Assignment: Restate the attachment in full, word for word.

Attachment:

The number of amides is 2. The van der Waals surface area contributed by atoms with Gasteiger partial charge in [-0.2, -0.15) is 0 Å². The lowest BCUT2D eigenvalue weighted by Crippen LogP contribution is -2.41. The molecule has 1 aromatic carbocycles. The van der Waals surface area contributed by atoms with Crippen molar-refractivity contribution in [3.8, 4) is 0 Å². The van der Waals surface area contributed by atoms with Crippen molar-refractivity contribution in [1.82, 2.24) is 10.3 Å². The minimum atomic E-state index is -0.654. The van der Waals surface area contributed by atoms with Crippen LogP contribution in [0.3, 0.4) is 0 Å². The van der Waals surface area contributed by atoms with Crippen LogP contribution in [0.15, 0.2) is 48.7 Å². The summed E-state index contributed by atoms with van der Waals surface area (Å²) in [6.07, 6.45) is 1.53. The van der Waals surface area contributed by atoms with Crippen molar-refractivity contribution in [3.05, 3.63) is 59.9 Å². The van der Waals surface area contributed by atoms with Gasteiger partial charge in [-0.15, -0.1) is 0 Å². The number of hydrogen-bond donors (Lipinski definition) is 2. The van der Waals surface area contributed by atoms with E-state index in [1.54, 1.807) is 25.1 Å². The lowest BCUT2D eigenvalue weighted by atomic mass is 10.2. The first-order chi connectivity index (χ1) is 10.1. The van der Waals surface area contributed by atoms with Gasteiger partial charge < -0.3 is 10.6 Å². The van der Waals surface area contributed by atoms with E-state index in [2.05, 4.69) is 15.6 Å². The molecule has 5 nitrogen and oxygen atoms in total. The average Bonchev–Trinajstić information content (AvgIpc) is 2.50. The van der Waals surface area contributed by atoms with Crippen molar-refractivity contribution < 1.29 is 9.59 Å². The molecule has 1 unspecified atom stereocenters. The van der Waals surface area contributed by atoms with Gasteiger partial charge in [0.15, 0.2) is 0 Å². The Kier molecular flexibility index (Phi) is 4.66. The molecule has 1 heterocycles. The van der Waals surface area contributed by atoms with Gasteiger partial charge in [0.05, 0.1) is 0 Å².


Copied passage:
The number of amides is 2. The van der Waals surface area contributed by atoms with Gasteiger partial charge in [-0.2, -0.15) is 0 Å². The lowest BCUT2D eigenvalue weighted by Crippen LogP contribution is -2.41. The molecule has 1 aromatic carbocycles. The van der Waals surface area contributed by atoms with Crippen molar-refractivity contribution in [3.8, 4) is 0 Å². The van der Waals surface area contributed by atoms with Crippen molar-refractivity contribution in [1.82, 2.24) is 10.3 Å². The minimum atomic E-state index is -0.654. The van der Waals surface area contributed by atoms with Crippen LogP contribution in [0.3, 0.4) is 0 Å². The van der Waals surface area contributed by atoms with Crippen LogP contribution in [0.15, 0.2) is 48.7 Å². The summed E-state index contributed by atoms with van der Waals surface area (Å²) in [6.07, 6.45) is 1.53. The van der Waals surface area contributed by atoms with Crippen molar-refractivity contribution in [3.05, 3.63) is 59.9 Å². The van der Waals surface area contributed by atoms with Gasteiger partial charge in [-0.15, -0.1) is 0 Å². The number of hydrogen-bond donors (Lipinski definition) is 2. The van der Waals surface area contributed by atoms with E-state index in [1.54, 1.807) is 25.1 Å². The lowest BCUT2D eigenvalue weighted by atomic mass is 10.2. The first-order chi connectivity index (χ1) is 10.1. The van der Waals surface area contributed by atoms with Gasteiger partial charge < -0.3 is 10.6 Å². The van der Waals surface area contributed by atoms with E-state index in [2.05, 4.69) is 15.6 Å². The molecule has 5 nitrogen and oxygen atoms in total. The average Bonchev–Trinajstić information content (AvgIpc) is 2.50. The van der Waals surface area contributed by atoms with Crippen molar-refractivity contribution < 1.29 is 9.59 Å². The molecule has 1 unspecified atom stereocenters. The van der Waals surface area contributed by atoms with Gasteiger partial charge in [0.15, 0.2) is 0 Å². The Kier molecular flexibility index (Phi) is 4.66. The molecule has 1 heterocycles. The van der Waals surface area contributed by atoms with Gasteiger partial charge in [0.05, 0.1) is 0 Å².